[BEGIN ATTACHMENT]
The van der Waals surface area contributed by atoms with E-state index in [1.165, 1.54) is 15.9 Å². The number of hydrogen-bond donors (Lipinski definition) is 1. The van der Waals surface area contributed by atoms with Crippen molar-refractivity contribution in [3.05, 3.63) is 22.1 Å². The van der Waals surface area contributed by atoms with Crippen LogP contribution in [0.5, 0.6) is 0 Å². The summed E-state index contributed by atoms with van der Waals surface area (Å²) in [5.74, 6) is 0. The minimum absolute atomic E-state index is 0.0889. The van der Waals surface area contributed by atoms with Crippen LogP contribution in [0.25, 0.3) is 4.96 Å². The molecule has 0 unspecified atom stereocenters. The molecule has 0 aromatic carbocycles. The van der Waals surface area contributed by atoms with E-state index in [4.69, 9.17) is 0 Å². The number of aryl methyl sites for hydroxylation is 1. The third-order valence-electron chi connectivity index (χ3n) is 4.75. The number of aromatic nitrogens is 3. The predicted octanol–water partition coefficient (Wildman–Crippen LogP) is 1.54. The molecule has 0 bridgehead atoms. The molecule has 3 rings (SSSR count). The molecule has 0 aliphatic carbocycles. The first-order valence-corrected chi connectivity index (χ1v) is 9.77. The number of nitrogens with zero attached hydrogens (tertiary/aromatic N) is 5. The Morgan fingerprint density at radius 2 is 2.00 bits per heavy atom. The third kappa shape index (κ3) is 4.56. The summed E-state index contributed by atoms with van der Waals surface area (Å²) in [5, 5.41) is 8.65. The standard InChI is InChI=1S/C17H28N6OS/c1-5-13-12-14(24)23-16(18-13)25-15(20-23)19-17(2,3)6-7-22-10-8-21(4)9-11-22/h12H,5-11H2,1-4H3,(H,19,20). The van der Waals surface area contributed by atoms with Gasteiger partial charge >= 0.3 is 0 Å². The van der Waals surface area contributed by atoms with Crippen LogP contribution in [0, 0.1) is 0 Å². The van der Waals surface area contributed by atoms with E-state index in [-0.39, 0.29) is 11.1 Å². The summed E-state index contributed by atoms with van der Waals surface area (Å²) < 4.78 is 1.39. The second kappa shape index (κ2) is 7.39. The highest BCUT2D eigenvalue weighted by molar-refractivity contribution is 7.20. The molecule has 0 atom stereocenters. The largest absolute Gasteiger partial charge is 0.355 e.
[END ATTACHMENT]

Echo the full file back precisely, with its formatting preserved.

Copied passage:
The van der Waals surface area contributed by atoms with E-state index in [1.165, 1.54) is 15.9 Å². The number of hydrogen-bond donors (Lipinski definition) is 1. The van der Waals surface area contributed by atoms with Crippen molar-refractivity contribution in [3.05, 3.63) is 22.1 Å². The van der Waals surface area contributed by atoms with Crippen LogP contribution in [0.5, 0.6) is 0 Å². The summed E-state index contributed by atoms with van der Waals surface area (Å²) in [5.74, 6) is 0. The minimum absolute atomic E-state index is 0.0889. The van der Waals surface area contributed by atoms with Crippen LogP contribution in [0.25, 0.3) is 4.96 Å². The molecule has 0 unspecified atom stereocenters. The molecule has 0 aromatic carbocycles. The van der Waals surface area contributed by atoms with E-state index in [4.69, 9.17) is 0 Å². The number of aryl methyl sites for hydroxylation is 1. The third-order valence-electron chi connectivity index (χ3n) is 4.75. The number of aromatic nitrogens is 3. The predicted octanol–water partition coefficient (Wildman–Crippen LogP) is 1.54. The molecule has 0 bridgehead atoms. The molecule has 3 rings (SSSR count). The molecule has 0 aliphatic carbocycles. The first-order valence-corrected chi connectivity index (χ1v) is 9.77. The number of nitrogens with zero attached hydrogens (tertiary/aromatic N) is 5. The Morgan fingerprint density at radius 2 is 2.00 bits per heavy atom. The third kappa shape index (κ3) is 4.56. The summed E-state index contributed by atoms with van der Waals surface area (Å²) in [5, 5.41) is 8.65. The standard InChI is InChI=1S/C17H28N6OS/c1-5-13-12-14(24)23-16(18-13)25-15(20-23)19-17(2,3)6-7-22-10-8-21(4)9-11-22/h12H,5-11H2,1-4H3,(H,19,20). The van der Waals surface area contributed by atoms with Gasteiger partial charge >= 0.3 is 0 Å². The van der Waals surface area contributed by atoms with Crippen LogP contribution in [0, 0.1) is 0 Å². The van der Waals surface area contributed by atoms with E-state index in [-0.39, 0.29) is 11.1 Å². The summed E-state index contributed by atoms with van der Waals surface area (Å²) < 4.78 is 1.39. The second kappa shape index (κ2) is 7.39. The highest BCUT2D eigenvalue weighted by molar-refractivity contribution is 7.20. The molecule has 0 atom stereocenters. The largest absolute Gasteiger partial charge is 0.355 e.